You’ve used Cisco’s products in the past, even if you don’t realize that fact. Cisco makes a number of computer accessories and peripherals, many of which are used in the world of business. You might have used a Cisco modem or router in the past, for example, a product chosen more for its quality than for a flashy logo. Nevertheless, the Cisco logo has become emblematic of a certain type of design aesthetic. It’s subtle, but it works wonders. Studying this logo’s history is actually a great way to learn more about the company itself.
Cisco Logo Design Elements
Cisco’s logo is simple, yet elegant. The basic shape is a series of alternating lines in a waveform, or perhaps in the shape of a bridge. It’s a clear nod to the company’s origins, of course, but it’s more than that – it’s a symbol that screams high-tech without actually having to get in the consumer’s face. Situated above the company name, the shape makes it very easy to determine what the company is about and what it aims to do.
The colors and font are likewise simple but useful. The color scheme is easy on the eyes but stands out, a red and blue that work together to both bring in the customer and stand out on devices. The font is simple and lower-case, helping the company’s logo to stand out in a crowd that has been known to use booming, block letters in order to attract more customers.
Changes and Evolution
Cisco’s original logo debuted in 1985, and in that logo you can already see the core of the current logo. In the original, the bridge was much less stylized – it was a clear Golden Gate bridge, the icon of a city that gave the company both its logo and its name. By 1990, the company moved to a more stylized logo, one that was closer to the current waveform and that included the Cisco Systems name. The logo would change only a bit in 1996 before reaching its current state in 2006, one where branding in the consumer electronics market had become much more important.
The 1985 Cisco logo is all red, clearly mimicking the Golden Gate Bridge. By 1990, though, the company would switch to the blue and red it has today. While the former logo was definitely one that worked for a small San Fransisco-based company, the new colors were more appealing to consumers and worked much better in an international marketplace. Even so, Cisco has managed to keep the same shade of red as a part of its logo since the beginning.
Cisco’s original logo didn’t include a font at all – just the bridge emblem. In 1990, the font appeared, with a much larger S to help indicate the company’s status in the computer world. By 1995, though, the S would lose its prominence as such logos lost prominence in the overall market. Today’s Cisco logo uses a font that’s in line with other component and electronics manufacturers in the industry.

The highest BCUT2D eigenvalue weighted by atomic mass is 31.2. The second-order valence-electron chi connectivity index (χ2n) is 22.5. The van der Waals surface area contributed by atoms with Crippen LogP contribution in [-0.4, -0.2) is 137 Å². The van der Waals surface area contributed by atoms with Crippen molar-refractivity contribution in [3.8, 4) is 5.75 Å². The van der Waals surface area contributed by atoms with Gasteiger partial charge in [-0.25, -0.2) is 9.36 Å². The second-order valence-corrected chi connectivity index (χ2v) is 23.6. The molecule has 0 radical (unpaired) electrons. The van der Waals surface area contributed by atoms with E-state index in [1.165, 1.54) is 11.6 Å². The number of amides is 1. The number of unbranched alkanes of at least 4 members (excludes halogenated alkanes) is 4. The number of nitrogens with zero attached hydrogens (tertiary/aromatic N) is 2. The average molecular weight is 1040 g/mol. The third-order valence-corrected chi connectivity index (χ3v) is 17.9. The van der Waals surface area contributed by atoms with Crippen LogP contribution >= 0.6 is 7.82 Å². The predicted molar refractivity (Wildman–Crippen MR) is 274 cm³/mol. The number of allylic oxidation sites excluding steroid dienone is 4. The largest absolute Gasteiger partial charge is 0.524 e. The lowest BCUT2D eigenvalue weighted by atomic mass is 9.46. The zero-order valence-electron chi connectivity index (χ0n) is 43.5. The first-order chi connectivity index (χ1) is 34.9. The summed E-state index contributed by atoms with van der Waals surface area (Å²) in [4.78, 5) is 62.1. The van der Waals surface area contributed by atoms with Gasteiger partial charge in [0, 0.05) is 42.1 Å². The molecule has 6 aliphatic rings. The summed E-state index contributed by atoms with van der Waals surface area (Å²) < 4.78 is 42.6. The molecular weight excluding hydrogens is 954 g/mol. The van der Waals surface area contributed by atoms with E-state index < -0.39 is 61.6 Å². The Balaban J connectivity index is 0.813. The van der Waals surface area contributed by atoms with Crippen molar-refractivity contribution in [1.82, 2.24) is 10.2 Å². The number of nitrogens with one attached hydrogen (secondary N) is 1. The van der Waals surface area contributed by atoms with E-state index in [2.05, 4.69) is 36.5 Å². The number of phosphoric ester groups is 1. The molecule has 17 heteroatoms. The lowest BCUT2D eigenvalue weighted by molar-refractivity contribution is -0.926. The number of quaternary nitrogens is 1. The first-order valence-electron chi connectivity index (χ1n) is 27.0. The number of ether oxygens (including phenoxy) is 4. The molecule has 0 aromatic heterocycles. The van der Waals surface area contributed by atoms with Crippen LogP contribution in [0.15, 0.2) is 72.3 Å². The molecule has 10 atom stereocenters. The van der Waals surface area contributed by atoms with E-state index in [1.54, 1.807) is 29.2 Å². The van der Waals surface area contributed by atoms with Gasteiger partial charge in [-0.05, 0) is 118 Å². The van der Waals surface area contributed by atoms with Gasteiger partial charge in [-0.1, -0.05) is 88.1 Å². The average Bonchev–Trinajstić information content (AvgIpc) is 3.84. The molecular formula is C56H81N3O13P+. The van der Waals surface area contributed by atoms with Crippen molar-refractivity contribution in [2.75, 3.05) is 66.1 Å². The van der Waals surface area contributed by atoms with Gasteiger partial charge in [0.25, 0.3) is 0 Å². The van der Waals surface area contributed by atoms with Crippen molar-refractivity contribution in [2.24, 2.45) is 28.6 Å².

Cisco’s current logo is definitely one that is a trend-follower rather than a trend-setter. It’s the same kind of logo that you see from companies as varied as Brother and Compaq. These logos all have the same vaguely-friendly, vaguely-techy sort of font and shape, showing users exactly what the company is about without getting too aggressive. The move away from the bridge actually helped the company with its identity, though, establishing it firmly alongside other major players in the same market.
If there’s a company that took inspiration from Cisco, it’s probably CSIRO. The logos are incredibly similar, even if the courts don’t agree. Beyond that, though, it’s not likely that many other companies directly copied Cisco. Instead, many companies in the same industry began to converge on the same types of logos at around the same time.
- Cisco is short for San Francisco – and that’s why the company traditionally spelled its name without capital letters.
- Cisco is the creator of StadiumVision.
- Cisco has bought over 170 companies since it was founded.
- Cisco’s founders sold their shares of the company in 1990 for about $170 million.
- Cisco has sites in around 170 countries.
Cisco’s logo sits somewhere between the unique and the generic. It has just enough personality to stand out, but not enough that it looks out of place on store shelves. It’s an example of how moving towards the middle can help to preserve a brand identity, even if most of the nods towards being unique are subtle. While you may not always be drawn towards Cisco’s products, you’ll always be able to identify the company’s logo.